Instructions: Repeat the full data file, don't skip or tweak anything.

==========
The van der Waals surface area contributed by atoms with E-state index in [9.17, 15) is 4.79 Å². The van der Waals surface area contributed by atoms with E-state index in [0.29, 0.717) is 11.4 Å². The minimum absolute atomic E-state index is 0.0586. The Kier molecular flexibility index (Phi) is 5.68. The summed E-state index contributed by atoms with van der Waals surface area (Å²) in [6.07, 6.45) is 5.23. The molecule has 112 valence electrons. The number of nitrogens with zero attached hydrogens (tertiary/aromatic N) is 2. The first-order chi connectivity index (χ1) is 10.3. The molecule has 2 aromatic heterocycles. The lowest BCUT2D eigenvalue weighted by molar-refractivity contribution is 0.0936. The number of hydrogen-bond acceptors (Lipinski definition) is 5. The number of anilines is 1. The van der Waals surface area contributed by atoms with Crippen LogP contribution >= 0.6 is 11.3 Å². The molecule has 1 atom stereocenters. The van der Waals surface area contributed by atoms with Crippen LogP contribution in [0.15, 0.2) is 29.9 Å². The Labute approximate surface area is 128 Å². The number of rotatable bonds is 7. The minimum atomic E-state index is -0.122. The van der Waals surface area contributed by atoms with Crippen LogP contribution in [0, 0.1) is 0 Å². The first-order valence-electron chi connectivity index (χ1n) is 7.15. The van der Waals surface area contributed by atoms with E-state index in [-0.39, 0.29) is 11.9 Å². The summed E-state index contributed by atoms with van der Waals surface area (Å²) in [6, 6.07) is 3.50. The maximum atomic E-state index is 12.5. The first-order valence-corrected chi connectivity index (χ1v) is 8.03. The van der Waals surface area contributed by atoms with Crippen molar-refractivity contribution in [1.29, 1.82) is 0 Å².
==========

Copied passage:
The van der Waals surface area contributed by atoms with E-state index in [9.17, 15) is 4.79 Å². The van der Waals surface area contributed by atoms with E-state index in [0.29, 0.717) is 11.4 Å². The minimum absolute atomic E-state index is 0.0586. The Kier molecular flexibility index (Phi) is 5.68. The summed E-state index contributed by atoms with van der Waals surface area (Å²) in [6.07, 6.45) is 5.23. The molecule has 112 valence electrons. The number of nitrogens with zero attached hydrogens (tertiary/aromatic N) is 2. The first-order chi connectivity index (χ1) is 10.3. The molecule has 2 aromatic heterocycles. The lowest BCUT2D eigenvalue weighted by molar-refractivity contribution is 0.0936. The number of hydrogen-bond acceptors (Lipinski definition) is 5. The number of anilines is 1. The van der Waals surface area contributed by atoms with Crippen LogP contribution >= 0.6 is 11.3 Å². The molecule has 1 atom stereocenters. The van der Waals surface area contributed by atoms with Crippen LogP contribution in [0.15, 0.2) is 29.9 Å². The Labute approximate surface area is 128 Å². The number of rotatable bonds is 7. The minimum atomic E-state index is -0.122. The van der Waals surface area contributed by atoms with Crippen LogP contribution in [0, 0.1) is 0 Å². The first-order valence-electron chi connectivity index (χ1n) is 7.15. The van der Waals surface area contributed by atoms with E-state index in [-0.39, 0.29) is 11.9 Å². The summed E-state index contributed by atoms with van der Waals surface area (Å²) in [6, 6.07) is 3.50. The maximum atomic E-state index is 12.5. The first-order valence-corrected chi connectivity index (χ1v) is 8.03. The van der Waals surface area contributed by atoms with Crippen molar-refractivity contribution in [1.29, 1.82) is 0 Å².